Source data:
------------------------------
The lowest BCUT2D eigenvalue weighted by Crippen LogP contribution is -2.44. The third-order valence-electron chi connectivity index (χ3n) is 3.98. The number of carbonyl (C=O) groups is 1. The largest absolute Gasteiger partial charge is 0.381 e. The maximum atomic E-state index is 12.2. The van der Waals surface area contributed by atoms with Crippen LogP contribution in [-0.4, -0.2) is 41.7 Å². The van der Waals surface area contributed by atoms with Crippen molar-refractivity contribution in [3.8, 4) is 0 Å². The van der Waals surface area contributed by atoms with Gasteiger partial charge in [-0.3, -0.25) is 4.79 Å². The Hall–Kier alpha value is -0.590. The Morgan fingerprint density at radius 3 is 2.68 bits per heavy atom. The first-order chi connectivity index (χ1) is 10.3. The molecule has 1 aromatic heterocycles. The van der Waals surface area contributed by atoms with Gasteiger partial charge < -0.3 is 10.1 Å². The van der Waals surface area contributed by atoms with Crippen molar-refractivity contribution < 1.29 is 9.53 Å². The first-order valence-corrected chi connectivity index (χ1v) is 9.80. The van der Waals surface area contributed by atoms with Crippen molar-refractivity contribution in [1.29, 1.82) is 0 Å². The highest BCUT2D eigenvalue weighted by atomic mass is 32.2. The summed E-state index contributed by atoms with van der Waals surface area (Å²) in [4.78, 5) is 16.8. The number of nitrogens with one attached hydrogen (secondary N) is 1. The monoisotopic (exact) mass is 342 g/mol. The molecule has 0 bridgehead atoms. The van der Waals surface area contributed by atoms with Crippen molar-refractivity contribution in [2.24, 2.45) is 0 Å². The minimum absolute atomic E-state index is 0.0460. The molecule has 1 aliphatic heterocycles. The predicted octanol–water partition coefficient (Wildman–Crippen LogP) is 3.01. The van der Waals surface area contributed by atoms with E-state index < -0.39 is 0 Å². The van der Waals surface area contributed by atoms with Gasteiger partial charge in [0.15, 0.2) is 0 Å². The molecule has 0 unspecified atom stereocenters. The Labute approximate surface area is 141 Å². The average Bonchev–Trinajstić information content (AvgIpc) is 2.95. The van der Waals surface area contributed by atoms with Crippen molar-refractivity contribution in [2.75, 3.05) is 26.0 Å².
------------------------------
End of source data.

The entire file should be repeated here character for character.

The lowest BCUT2D eigenvalue weighted by Crippen LogP contribution is -2.44. The third-order valence-electron chi connectivity index (χ3n) is 3.98. The number of carbonyl (C=O) groups is 1. The largest absolute Gasteiger partial charge is 0.381 e. The maximum atomic E-state index is 12.2. The van der Waals surface area contributed by atoms with Crippen LogP contribution in [-0.4, -0.2) is 41.7 Å². The van der Waals surface area contributed by atoms with Crippen molar-refractivity contribution in [3.8, 4) is 0 Å². The van der Waals surface area contributed by atoms with Gasteiger partial charge in [-0.3, -0.25) is 4.79 Å². The Hall–Kier alpha value is -0.590. The Morgan fingerprint density at radius 3 is 2.68 bits per heavy atom. The first-order chi connectivity index (χ1) is 10.3. The molecule has 1 aromatic heterocycles. The van der Waals surface area contributed by atoms with Gasteiger partial charge < -0.3 is 10.1 Å². The van der Waals surface area contributed by atoms with Crippen molar-refractivity contribution < 1.29 is 9.53 Å². The first-order valence-corrected chi connectivity index (χ1v) is 9.80. The van der Waals surface area contributed by atoms with Crippen molar-refractivity contribution in [1.29, 1.82) is 0 Å². The highest BCUT2D eigenvalue weighted by atomic mass is 32.2. The summed E-state index contributed by atoms with van der Waals surface area (Å²) in [4.78, 5) is 16.8. The number of nitrogens with one attached hydrogen (secondary N) is 1. The monoisotopic (exact) mass is 342 g/mol. The molecule has 0 bridgehead atoms. The van der Waals surface area contributed by atoms with Crippen molar-refractivity contribution in [2.24, 2.45) is 0 Å². The minimum absolute atomic E-state index is 0.0460. The molecule has 1 aliphatic heterocycles. The predicted octanol–water partition coefficient (Wildman–Crippen LogP) is 3.01. The van der Waals surface area contributed by atoms with E-state index < -0.39 is 0 Å². The van der Waals surface area contributed by atoms with Gasteiger partial charge in [0.15, 0.2) is 0 Å². The molecule has 0 unspecified atom stereocenters. The Labute approximate surface area is 141 Å². The average Bonchev–Trinajstić information content (AvgIpc) is 2.95. The van der Waals surface area contributed by atoms with Crippen molar-refractivity contribution in [2.75, 3.05) is 26.0 Å².